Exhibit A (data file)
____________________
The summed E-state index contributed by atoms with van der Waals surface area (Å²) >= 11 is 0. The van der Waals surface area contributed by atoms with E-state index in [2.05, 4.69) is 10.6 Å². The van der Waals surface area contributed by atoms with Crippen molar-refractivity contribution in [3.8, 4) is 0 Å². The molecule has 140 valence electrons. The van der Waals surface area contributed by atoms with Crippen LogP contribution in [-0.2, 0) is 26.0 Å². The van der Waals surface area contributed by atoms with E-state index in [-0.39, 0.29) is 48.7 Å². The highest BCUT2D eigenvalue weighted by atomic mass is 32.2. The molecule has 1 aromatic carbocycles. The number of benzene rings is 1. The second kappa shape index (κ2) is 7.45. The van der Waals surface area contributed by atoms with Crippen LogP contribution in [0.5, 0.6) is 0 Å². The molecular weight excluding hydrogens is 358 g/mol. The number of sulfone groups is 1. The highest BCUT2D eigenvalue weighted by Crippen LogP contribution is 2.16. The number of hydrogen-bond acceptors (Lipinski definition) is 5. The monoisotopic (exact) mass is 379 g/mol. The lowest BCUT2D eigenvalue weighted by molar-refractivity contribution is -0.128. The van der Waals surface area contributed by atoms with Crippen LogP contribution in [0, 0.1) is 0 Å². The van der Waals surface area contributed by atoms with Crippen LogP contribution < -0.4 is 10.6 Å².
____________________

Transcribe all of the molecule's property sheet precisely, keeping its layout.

The summed E-state index contributed by atoms with van der Waals surface area (Å²) >= 11 is 0. The van der Waals surface area contributed by atoms with E-state index in [2.05, 4.69) is 10.6 Å². The van der Waals surface area contributed by atoms with Crippen molar-refractivity contribution in [3.8, 4) is 0 Å². The molecule has 140 valence electrons. The van der Waals surface area contributed by atoms with Crippen LogP contribution in [-0.2, 0) is 26.0 Å². The van der Waals surface area contributed by atoms with E-state index in [-0.39, 0.29) is 48.7 Å². The highest BCUT2D eigenvalue weighted by atomic mass is 32.2. The molecule has 1 aromatic carbocycles. The number of benzene rings is 1. The second kappa shape index (κ2) is 7.45. The van der Waals surface area contributed by atoms with Crippen LogP contribution in [0.5, 0.6) is 0 Å². The molecular weight excluding hydrogens is 358 g/mol. The number of sulfone groups is 1. The highest BCUT2D eigenvalue weighted by Crippen LogP contribution is 2.16. The number of hydrogen-bond acceptors (Lipinski definition) is 5. The monoisotopic (exact) mass is 379 g/mol. The lowest BCUT2D eigenvalue weighted by molar-refractivity contribution is -0.128. The van der Waals surface area contributed by atoms with Crippen LogP contribution in [0, 0.1) is 0 Å². The van der Waals surface area contributed by atoms with Crippen LogP contribution < -0.4 is 10.6 Å².